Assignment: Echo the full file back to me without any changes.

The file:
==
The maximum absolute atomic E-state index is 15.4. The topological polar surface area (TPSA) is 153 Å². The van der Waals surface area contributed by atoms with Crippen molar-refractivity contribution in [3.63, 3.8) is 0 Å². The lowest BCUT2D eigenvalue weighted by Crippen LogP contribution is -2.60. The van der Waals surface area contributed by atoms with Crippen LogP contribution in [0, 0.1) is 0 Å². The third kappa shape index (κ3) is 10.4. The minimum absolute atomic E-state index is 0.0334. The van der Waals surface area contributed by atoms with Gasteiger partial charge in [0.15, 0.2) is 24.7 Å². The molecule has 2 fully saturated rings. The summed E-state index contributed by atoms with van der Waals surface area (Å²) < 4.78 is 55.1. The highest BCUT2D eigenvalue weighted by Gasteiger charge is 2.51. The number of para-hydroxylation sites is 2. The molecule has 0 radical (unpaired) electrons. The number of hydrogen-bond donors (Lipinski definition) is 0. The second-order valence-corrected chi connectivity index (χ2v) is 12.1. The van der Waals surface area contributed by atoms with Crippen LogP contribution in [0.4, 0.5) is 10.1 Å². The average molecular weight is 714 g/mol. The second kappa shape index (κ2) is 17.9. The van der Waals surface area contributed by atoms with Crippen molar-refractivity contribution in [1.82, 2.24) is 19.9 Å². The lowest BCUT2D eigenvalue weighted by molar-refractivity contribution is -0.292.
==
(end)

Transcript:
The maximum absolute atomic E-state index is 15.4. The topological polar surface area (TPSA) is 153 Å². The van der Waals surface area contributed by atoms with Crippen molar-refractivity contribution in [3.63, 3.8) is 0 Å². The lowest BCUT2D eigenvalue weighted by Crippen LogP contribution is -2.60. The van der Waals surface area contributed by atoms with Crippen LogP contribution in [0, 0.1) is 0 Å². The third kappa shape index (κ3) is 10.4. The minimum absolute atomic E-state index is 0.0334. The van der Waals surface area contributed by atoms with Gasteiger partial charge in [0.15, 0.2) is 24.7 Å². The molecule has 2 fully saturated rings. The summed E-state index contributed by atoms with van der Waals surface area (Å²) < 4.78 is 55.1. The highest BCUT2D eigenvalue weighted by Gasteiger charge is 2.51. The number of para-hydroxylation sites is 2. The molecule has 0 radical (unpaired) electrons. The number of hydrogen-bond donors (Lipinski definition) is 0. The second-order valence-corrected chi connectivity index (χ2v) is 12.1. The van der Waals surface area contributed by atoms with Crippen LogP contribution in [0.4, 0.5) is 10.1 Å². The average molecular weight is 714 g/mol. The second kappa shape index (κ2) is 17.9. The van der Waals surface area contributed by atoms with Crippen molar-refractivity contribution in [1.82, 2.24) is 19.9 Å². The lowest BCUT2D eigenvalue weighted by molar-refractivity contribution is -0.292.